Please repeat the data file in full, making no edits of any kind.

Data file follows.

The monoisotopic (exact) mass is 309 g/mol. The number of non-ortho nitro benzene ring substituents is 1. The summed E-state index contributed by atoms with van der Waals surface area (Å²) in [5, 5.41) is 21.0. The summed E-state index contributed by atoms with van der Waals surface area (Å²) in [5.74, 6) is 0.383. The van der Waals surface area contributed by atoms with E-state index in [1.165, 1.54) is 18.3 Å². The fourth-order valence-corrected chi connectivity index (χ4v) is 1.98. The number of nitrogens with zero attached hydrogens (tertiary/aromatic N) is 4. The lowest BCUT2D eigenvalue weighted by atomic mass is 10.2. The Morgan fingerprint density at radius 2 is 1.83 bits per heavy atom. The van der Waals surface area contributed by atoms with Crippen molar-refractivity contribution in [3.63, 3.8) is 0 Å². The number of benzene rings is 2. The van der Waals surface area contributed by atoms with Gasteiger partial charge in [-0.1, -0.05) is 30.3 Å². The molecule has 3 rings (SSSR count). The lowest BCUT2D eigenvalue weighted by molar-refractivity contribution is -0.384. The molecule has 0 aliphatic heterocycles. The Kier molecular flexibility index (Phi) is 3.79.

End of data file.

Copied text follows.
The monoisotopic (exact) mass is 309 g/mol. The number of non-ortho nitro benzene ring substituents is 1. The summed E-state index contributed by atoms with van der Waals surface area (Å²) in [5, 5.41) is 21.0. The summed E-state index contributed by atoms with van der Waals surface area (Å²) in [5.74, 6) is 0.383. The van der Waals surface area contributed by atoms with E-state index in [1.165, 1.54) is 18.3 Å². The fourth-order valence-corrected chi connectivity index (χ4v) is 1.98. The number of nitrogens with zero attached hydrogens (tertiary/aromatic N) is 4. The lowest BCUT2D eigenvalue weighted by atomic mass is 10.2. The Morgan fingerprint density at radius 2 is 1.83 bits per heavy atom. The van der Waals surface area contributed by atoms with Crippen molar-refractivity contribution in [3.63, 3.8) is 0 Å². The number of benzene rings is 2. The van der Waals surface area contributed by atoms with Gasteiger partial charge in [-0.1, -0.05) is 30.3 Å². The molecule has 3 rings (SSSR count). The lowest BCUT2D eigenvalue weighted by molar-refractivity contribution is -0.384. The molecule has 0 aliphatic heterocycles. The Kier molecular flexibility index (Phi) is 3.79.